Featured Research

from universities, journals, and other organizations

Breastfeeding Linked With Lower Childhood Blood Pressure

Date:
March 4, 2004
Source:
American Heart Association
Summary:
Breastfed babies have lower blood pressure as children compared to their bottle-fed counterparts, possibly setting the stage for lower blood pressure in adulthood and a reduced risk of coronary death, researchers reported in Circulation: Journal of the American Heart Association.

DALLAS, March 2 – Breastfed babies have lower blood pressure as children compared to their bottle-fed counterparts, possibly setting the stage for lower blood pressure in adulthood and a reduced risk of coronary death, researchers reported in today’s rapid access issue of Circulation: Journal of the American Heart Association.

Children who were breastfed as infants had 0.8 millimeter of mercury (mm Hg) lower systolic blood pressure at age 7 than did children who were bottle-fed.

The findings are consistent with another study that found that breastfeeding is associated with a reduced risk of coronary disease death. However, other studies failed to show a consistent link between breastfeeding and specific coronary risk factors, such as high cholesterol or high blood pressure.

Lower blood pressure is a potential explanation for the reduced coronary mortality risk, according to the British researchers. However, the long-term implications of the breastfeeding-blood pressure link are still to be determined.

“There is some weak evidence that there is a small lowering of blood pressure in adulthood [among children who were breastfed], but the evidence is inconsistent,” said Richard Martin, MSc, MFPH, senior lecturer in epidemiology and public health at the University of Bristol, United Kingdom. “No one has investigated in a prospective study whether the association changes with age.”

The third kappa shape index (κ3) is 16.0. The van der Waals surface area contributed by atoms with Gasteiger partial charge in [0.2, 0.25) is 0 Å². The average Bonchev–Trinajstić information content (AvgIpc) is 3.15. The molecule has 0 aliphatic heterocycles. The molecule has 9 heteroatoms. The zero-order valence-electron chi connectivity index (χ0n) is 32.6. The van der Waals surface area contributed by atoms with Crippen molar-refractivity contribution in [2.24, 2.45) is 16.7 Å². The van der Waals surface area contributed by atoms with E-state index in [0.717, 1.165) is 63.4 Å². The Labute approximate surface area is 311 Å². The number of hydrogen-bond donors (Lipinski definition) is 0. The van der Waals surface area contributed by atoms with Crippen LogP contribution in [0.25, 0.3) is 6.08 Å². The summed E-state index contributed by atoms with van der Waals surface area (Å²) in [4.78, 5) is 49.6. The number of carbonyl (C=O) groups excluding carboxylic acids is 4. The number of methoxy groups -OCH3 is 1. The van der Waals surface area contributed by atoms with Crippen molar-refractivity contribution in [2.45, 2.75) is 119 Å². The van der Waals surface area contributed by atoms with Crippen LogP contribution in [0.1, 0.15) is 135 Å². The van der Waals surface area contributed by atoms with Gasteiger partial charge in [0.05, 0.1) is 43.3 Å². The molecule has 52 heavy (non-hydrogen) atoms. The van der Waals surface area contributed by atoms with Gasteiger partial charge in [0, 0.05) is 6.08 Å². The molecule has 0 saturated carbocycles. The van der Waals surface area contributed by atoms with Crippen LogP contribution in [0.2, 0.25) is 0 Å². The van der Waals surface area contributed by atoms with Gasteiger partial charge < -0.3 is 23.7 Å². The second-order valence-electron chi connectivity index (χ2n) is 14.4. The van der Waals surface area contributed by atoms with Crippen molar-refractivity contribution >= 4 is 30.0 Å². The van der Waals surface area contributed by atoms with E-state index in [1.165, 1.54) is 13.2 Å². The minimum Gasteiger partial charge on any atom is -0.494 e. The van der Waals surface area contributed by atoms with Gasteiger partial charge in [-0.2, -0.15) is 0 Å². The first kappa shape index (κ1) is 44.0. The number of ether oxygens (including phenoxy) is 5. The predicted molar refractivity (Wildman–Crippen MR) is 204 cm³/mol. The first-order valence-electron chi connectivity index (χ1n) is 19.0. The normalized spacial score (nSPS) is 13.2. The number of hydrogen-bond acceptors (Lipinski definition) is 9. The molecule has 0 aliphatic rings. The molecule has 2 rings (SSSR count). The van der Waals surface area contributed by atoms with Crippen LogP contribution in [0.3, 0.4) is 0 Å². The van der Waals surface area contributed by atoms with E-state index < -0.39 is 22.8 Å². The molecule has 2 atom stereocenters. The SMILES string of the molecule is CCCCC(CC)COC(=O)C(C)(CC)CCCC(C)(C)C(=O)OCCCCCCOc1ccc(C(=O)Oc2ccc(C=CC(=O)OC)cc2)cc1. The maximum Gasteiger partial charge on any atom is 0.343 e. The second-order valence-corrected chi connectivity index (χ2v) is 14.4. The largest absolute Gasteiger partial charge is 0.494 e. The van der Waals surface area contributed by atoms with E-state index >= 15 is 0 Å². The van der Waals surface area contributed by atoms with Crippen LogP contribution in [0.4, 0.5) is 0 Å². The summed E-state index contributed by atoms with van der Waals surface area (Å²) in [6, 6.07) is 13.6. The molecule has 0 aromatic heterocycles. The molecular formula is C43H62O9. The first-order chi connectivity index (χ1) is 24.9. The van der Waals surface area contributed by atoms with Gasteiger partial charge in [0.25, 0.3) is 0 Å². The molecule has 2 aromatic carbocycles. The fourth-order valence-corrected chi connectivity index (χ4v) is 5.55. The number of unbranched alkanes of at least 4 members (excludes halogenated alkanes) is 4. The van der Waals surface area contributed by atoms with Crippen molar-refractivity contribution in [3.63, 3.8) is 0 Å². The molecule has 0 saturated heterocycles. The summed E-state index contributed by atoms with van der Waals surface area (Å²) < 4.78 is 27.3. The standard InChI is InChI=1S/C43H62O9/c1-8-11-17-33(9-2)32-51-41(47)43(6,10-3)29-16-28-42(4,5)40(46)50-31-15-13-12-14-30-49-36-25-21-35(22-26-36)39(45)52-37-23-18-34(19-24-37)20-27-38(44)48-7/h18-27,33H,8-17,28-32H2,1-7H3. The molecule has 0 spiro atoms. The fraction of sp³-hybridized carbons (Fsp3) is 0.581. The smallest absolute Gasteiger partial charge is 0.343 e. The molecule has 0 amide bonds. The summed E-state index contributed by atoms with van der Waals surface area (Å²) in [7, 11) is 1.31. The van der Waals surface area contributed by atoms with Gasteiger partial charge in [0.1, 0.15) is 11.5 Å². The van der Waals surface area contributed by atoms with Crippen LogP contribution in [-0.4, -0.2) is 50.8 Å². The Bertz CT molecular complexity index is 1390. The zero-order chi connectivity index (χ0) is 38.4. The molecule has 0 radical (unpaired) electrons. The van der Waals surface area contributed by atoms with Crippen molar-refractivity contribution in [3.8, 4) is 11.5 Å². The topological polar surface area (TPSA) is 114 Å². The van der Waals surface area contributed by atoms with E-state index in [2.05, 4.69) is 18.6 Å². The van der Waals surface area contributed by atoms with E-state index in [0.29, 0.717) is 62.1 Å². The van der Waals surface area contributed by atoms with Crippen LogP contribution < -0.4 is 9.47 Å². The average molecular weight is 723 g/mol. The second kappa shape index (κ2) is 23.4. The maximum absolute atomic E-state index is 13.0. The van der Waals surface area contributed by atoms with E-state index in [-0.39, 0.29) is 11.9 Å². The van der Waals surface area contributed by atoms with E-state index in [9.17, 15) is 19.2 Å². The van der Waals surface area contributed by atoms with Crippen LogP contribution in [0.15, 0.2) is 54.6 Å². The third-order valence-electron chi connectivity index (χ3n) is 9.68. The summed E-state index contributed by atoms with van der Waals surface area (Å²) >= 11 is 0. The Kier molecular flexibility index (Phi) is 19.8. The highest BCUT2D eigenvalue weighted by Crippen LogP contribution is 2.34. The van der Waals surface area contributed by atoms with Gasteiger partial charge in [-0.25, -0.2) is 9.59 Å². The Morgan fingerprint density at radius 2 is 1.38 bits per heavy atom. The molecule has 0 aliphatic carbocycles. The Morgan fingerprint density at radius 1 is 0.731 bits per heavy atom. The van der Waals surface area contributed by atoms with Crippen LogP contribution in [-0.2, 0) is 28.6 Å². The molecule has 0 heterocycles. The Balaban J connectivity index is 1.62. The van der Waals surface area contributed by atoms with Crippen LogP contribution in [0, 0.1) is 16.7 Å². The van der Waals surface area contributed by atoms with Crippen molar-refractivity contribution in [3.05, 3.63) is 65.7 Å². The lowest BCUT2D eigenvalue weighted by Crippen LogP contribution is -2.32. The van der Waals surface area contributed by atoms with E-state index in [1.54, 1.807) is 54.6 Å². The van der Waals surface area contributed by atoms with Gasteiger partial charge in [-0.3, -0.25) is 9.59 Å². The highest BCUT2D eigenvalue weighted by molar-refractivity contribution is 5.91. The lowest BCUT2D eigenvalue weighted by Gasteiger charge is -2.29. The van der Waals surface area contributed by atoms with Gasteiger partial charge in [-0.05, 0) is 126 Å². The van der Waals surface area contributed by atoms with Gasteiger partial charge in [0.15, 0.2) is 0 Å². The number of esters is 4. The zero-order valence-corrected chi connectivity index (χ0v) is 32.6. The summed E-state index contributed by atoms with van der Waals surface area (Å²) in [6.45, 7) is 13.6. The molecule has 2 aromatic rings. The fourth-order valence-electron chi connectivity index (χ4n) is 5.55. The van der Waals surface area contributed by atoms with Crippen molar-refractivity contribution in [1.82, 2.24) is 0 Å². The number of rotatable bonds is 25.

Martin and his colleagues compared the effects of breast- and bottle-feeding on blood pressure in 4,763 children enrolled in the Avon Longitudinal Study of Parents and Children, a long-term study of health and development in the United Kingdom. The children averaged 7.5 years old at the time of the study. Researchers obtained infant feeding data from questionnaires completed by mothers when the children were 6 months and 15 months old.

Researchers categorized infant feeding as “exclusive breastfeeding” if the child received no solids, formula, or other drinks (except vitamins, minerals, medicine, or water) before 2 months of age; “partial breastfeeding” if exclusive breastfeeding continued for two months; and “never breastfed.” They also grouped the children according to total duration of breast feeding, ranging from “never” to “more than six months.”

In an overall analysis, children who were breastfed for any length of time had lower blood pressure than did formula-fed children. After adjusting for factors that could potentially influence the results (such as mother’s education, socioeconomic status, birth weight, etc.), the investigators found that blood pressure remained lower in breastfed children, averaging 0.8 mm Hg lower for systolic pressure (the first number in a blood pressure reading) and 0.6 mm Hg for lower diastolic pressure (the second number).

“Even this small reduction may have important population-health implications,” he said. “A one-percent reduction in population systolic blood pressure levels is associated with about a 1.5 percent reduction in all-cause mortality, equivalent to a lessening in premature death of about 8,000 to 2,000 deaths per year in the United States and the United Kingdom, respectively.”

The association between breastfeeding and blood pressure was not affected by a child’s gender, body mass, or pulse. Moreover, family social status, income, number of siblings, maternal alcohol consumption, the child’s health, and the child’s ethnicity did not change the association between breastfeeding and blood pressure.

The modest beneficial effect of breastfeeding on blood pressure was similar regardless of whether the child had partial or exclusive breastfeeding up to two months old. However, the blood pressure effect was greatest among children who had been breastfed for at least six months. After adjusting for confounding factors, every three months of breastfeeding was associated with a statistically significant 0.2 mm Hg reduction in systolic blood pressure. Breastfeeding time didn’t significantly affect diastolic blood pressure.